- The loans came in a six-month period when Safaricom’s net profit dropped to Sh33 billion from Sh35.1 billion, hurt by the impact of the coronavirus crisis.
- The renewed borrowing appetite was driven by an early dividend payment besides increased investment in its mobile and financial service M-Pesa infrastructure.
- A bank executive familiar with Safaricom’s borrowings said that while the telco has significantly ramped up its borrowings, it is able to retire the debt in less than one year.
Safaricom #ticker:SCOM borrowed additional short-term bank loans amounting to Sh24.7 billion in the half year ended September when its net profit dropped six percent due to removal of fees on M-Pesa transactions of up to Sh1,000.
KCB Group #ticker:KCB is among the country’s major banks that provided the loans to Safaricom that the telco used to fund its dividend payments and infrastructure investments.
The loans came in a six-month period when Safaricom’s net profit dropped to Sh33 billion from Sh35.1 billion, hurt by the impact of the coronavirus crisis.
It is the first time in nine years Kenya’s most profitable firm is reporting a fall in earnings.
The move to take more loans, seen as a cash flow management measure, raised the telco’s debt load to a new high of Sh32.7 billion.
This marks the largest borrowing by the cash-rich firm which had in recent years become almost debt-free as it made enough money to fund its operations and pay dividends.
The renewed borrowing appetite was driven by an early dividend payment besides increased investment in its mobile and financial service M-Pesa infrastructure.
A bank executive familiar with Safaricom’s borrowings said that while the telco has significantly ramped up its borrowings, it is able to retire the debt in less than one year.
"This is management of working capital. The company [Safaricom] generates huge cash flows and that is why these loans are short-term," the bank executive said.
Safaricom paid a dividend of Sh1.4 per share or a total of Sh56 billion for the year ended March in the last two weeks of August.
The company, which previously made the distribution in September, said the early payout was a deliberate move to support shareholders, including the government, which needed funds to combat the Covid-19 pandemic.
The Treasury, through which the government holds a 35 per cent stake in the telco, received a dividend of Sh19.6 billion.
Safaricom also increased its capital expenditure in the review period 25.5 per cent to Sh22.7 billion. The company is upgrading its 4G network and plans to have the high-speed data technology available across the entire country by December. The coverage currently stands at 91 per cent.
The telco says the investment in technology upgrade will pay off in the coming years as more customers acquire smartphones and consume more data on the mobile devices.
"Whilst our capital intensity will show an increase this year, we are confident that the investment is well placed to support the future growth of the business," said Ilanna Darcy, Safaricom’s acting chief financial officer.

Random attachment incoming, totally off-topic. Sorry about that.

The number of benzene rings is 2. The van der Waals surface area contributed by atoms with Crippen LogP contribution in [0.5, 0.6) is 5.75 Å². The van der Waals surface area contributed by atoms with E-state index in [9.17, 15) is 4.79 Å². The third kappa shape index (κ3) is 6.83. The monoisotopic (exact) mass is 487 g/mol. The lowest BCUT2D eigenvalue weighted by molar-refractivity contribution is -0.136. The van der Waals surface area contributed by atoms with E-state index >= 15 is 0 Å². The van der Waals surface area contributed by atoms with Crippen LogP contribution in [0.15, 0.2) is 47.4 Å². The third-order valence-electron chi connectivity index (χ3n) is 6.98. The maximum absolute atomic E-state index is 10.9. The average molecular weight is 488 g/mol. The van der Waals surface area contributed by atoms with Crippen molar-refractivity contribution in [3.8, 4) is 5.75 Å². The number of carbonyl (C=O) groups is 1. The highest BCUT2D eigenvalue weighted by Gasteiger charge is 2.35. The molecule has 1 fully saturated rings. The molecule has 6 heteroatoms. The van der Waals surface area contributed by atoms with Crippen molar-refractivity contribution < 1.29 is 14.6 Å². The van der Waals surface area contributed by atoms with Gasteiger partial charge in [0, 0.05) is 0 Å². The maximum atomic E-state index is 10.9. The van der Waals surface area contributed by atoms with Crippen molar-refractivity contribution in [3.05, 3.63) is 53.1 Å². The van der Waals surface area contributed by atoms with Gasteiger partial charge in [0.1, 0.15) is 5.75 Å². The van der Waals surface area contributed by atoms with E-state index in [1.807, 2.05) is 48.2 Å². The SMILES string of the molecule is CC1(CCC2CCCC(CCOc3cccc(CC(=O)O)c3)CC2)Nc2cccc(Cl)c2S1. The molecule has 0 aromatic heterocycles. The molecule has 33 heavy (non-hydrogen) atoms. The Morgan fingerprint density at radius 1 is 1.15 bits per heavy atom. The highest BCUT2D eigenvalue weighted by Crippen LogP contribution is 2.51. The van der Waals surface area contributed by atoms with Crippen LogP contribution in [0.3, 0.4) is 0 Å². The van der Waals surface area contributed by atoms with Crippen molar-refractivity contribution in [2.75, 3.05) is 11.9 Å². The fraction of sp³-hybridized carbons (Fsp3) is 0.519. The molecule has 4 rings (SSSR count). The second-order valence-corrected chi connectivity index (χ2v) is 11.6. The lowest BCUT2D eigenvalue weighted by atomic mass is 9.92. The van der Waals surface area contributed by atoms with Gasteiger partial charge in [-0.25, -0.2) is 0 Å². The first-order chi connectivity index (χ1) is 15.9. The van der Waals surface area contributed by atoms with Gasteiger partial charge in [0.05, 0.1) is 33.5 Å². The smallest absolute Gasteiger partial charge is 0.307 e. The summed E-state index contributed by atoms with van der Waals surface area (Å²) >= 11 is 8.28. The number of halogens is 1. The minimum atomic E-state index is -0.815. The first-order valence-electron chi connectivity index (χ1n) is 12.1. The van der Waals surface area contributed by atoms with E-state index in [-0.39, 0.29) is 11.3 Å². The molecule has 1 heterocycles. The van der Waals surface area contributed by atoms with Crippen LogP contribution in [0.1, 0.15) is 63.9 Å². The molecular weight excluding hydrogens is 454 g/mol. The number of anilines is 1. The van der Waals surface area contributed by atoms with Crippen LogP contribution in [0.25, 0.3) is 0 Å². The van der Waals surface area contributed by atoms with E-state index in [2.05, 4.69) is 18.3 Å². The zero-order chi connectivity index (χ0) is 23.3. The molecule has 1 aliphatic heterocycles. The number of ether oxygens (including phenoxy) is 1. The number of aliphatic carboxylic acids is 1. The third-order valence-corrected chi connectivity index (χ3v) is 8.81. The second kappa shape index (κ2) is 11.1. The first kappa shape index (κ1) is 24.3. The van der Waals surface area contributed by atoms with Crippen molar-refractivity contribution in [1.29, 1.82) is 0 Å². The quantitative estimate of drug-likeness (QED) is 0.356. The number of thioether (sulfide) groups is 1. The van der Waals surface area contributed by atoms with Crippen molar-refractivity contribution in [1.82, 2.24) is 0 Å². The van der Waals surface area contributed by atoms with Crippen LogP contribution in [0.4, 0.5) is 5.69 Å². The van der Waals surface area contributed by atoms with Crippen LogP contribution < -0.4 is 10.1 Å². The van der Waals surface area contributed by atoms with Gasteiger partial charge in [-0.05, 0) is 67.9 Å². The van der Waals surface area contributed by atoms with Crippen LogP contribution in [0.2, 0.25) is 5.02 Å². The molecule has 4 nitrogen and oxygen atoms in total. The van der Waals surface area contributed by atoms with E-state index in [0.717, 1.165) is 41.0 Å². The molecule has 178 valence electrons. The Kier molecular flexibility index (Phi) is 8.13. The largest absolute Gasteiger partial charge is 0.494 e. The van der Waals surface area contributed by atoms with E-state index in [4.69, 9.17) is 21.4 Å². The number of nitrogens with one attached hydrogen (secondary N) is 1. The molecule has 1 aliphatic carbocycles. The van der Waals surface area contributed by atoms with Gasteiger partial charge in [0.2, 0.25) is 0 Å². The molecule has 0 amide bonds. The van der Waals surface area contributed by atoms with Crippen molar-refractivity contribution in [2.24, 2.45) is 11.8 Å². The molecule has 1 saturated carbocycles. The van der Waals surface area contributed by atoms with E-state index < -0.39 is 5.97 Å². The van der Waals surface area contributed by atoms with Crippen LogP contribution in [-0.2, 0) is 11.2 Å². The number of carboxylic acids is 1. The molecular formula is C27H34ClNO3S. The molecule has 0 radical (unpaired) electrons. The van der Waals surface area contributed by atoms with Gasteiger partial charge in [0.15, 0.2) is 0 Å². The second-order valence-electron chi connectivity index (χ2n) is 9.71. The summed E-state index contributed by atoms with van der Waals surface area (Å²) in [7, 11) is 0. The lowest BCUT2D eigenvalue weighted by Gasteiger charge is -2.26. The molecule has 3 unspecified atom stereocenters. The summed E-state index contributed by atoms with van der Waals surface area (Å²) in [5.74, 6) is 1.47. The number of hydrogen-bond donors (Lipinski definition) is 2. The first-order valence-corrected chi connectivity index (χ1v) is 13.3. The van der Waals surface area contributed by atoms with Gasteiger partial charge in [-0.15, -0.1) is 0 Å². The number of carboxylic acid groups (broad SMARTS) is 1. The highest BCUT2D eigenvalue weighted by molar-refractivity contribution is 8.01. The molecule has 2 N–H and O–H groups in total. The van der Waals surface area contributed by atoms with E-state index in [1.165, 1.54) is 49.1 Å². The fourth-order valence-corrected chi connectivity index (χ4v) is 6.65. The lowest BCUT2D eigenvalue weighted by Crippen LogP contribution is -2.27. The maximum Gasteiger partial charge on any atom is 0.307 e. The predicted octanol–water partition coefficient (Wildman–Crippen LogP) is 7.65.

The company is helping customers with 2G or 3G handsets to buy 4G devices through its financing partnership with Google dubbed Lipa Mdogo Mdogo.
Under the programme, customers pay daily instalments of Sh20 for nine months after making a down payment of Sh1,000.
"This plan targets over 10 million Kenyans over the next few years who are using 2G phones to be able to purchase 4G phones affordably without straining their wallets," Mr Ndegwa said.
The profit drop was driven by falls in revenue from its mobile financial services, M-Pesa, and voice calls.
Revenue from provision of Internet services increased, but not enough to offset the drop in M-Pesa revenue and voice calls, the company told an online investor briefing.
Safaricom’s revenue dropped 4.1 per cent to Sh124.5 billion in the half year to September, reflecting weaker performance in the voice and M-Pesa business.
"The adverse service revenue performance is mainly attributed to the decline in M-Pesa and voice revenues. Relative to the prior year, voice declined 6.5 per cent as the growth in customers and usage is offset by continued downward movement on the effective rate per minute," the company said in a statement."Zero rating of M-Pesa transactions impacted M-Pesa revenue, which declined 14.5 per cent year-on-year."
Revenue from M-Pesa declined by Sh6.1 billion to Sh35.8 billion while that of voice contracted by Sh2.8 billion to Sh40.1 billion.
The Central Bank of Kenya (CBK) announced the removal of charges on M-Pesa transactions of up to Sh1,000 from March 16 until June 30, a period when bank-to-M-Pesa transactions would also be free.
The regulator later extended the relief measures until December 31.
Safaricom said its financial performance will improve once it resumes charging fees across all transaction amounts. There is, however, still uncertainty on whether the relief measures will be extended once more.
Safaricom’s chief executive Peter Ndegwa projected that the company could post earnings before interest and taxes (EBIT) in the range of Sh91 billion to Sh94 billion for the full year ending March 2021.
This will represent a decline of between 10.5 and 7.5 per cent from the actual EBIT of Sh101.5 billion recorded the previous year.
Mr Ndegwa said the forecast is based on three factors –the pandemic and its economic impact, how soon the telco reinstates fees on small M-Pesa transactions and how customers respond to it.
The company said its business recorded a major slowdown in the first quarter ended June when the pandemic struck the country, adding that it had seen substantial recovery since then.
"We have reported sustained recovery across most of our key performance indicators," Mr Ndegwa said, citing the example of customer numbers that rose 10.2 per cent to 30.3 million in the half year.